Bacteria will not grow in wood. It will suffocate and die rather quickly. But if using oak, you do need to use the white oaks which have a closed grain due to the tyloses. Red oak has open pores which is why you felt the air coming through. I am not a fan of using the varnish like the woodwhisperer because, I believe, after the first couple of coats, you start to “build” the finish which could lead to moisture being trapped under it. I know alot of people who wouldn’t agree with me, but I clearly remember a video mark did about one of his boards that cracked and in that video, you can see the water trapped under the finish. I always seal my boards with a beeswax/mineral oil mixture and have never had any problems.

Oh, and you can do an extensive search here on LJ because this issue has been covered many times before…

Also, finishes that are made to FDA guidlines (nothing is “approved”, it’s all made to their guidlines) to be considered “food safe” by them, are done so with specific formulas. The minute you dilute them with mineral spirits, they no longer fall under the specified “guidlines” and cannot be considered “food safe”. But this is a whole other argument, because once any finish is “cured” it is considered inert. So much to worry yourself over really. I’ve researched and researched this stuff ad nauseam because I make and sell butcher blocks and cutting boards as my business and I have to be real careful so I don’t find myself in a lawsuit.

-- Childress Woodworks

View WoodArtbyJR's profile


428 posts in 2961 days

#7 posted 01-09-2011 07:32 PM

Childress, THIS IS the information I was looking for. THANK YOU VERY MUCH. I also make and sell cutting boards, but not to the extinct that you do. I started out using Mahoneys Utility Finish (walnut oil). I liked the finish, it was all natural and when exposed to UV it hardened. Two problems though. Some people have severe nut allergies and it is possible that someone could have a reaction to the oil application. The second was when I did a show this last Aug. a small cloud burst came thru and got some of my boards and bowls sprinkled on and the ones I didn’t get wiped off ended up with little pock marks in the finish. I had to refinish them. I then switched to mineral oil and then watching Marc’s podcast using the mineral oil and beeswax combo I tried it. I, like you, LOVE IT. Since I really don’t want to go out and spend money on mineral spirits and varnish I think I will stick with the mineral oil/beeswax method. If it ain’t broke, why fix it…..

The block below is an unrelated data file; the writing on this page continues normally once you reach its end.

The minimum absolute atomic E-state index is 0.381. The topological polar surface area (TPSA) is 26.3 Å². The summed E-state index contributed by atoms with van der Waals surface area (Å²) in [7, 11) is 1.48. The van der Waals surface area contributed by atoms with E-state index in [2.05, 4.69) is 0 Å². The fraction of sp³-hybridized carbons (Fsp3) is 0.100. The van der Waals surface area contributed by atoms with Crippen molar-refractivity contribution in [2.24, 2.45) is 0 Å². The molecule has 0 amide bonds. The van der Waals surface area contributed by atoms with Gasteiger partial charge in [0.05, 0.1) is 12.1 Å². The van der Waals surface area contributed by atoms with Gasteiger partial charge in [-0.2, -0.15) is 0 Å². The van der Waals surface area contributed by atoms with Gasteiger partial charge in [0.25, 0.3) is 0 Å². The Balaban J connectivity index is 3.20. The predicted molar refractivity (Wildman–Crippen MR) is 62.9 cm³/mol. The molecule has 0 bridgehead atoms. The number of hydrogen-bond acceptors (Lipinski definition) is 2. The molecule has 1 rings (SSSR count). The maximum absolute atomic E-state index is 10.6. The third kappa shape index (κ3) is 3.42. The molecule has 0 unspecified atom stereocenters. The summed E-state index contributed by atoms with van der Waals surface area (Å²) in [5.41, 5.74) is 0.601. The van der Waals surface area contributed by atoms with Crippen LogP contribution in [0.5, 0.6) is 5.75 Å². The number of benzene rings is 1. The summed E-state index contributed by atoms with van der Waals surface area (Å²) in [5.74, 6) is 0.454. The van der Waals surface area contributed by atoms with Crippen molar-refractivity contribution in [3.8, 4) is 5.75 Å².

With the information on the oak that you gave us I will now verify which oak I am using and stay away from the porous type. Having worked for Uncle Sam and enforcing “The letter of the law” I know exactly what you are saying in your “nothing is ‘approved’ explaination” and completly agree.
Again, thank you very much and I think this subject is put to bed….

-- Jim Roberts, Port Orchard Washington

View miles125's profile


2180 posts in 4002 days

#8 posted 01-09-2011 07:44 PM

I have a red oak cutting board i’ve used for 6 years and have found it to work wonderfully. But i’ve never been one to worry about germs, allergies and bacteria either as it’s my prefered method of building a good immune system. Lol. Plus our ancestors ate off the dirt and somehow we all made it here just fine.

-- "The way to make a small fortune in woodworking- start with a large one"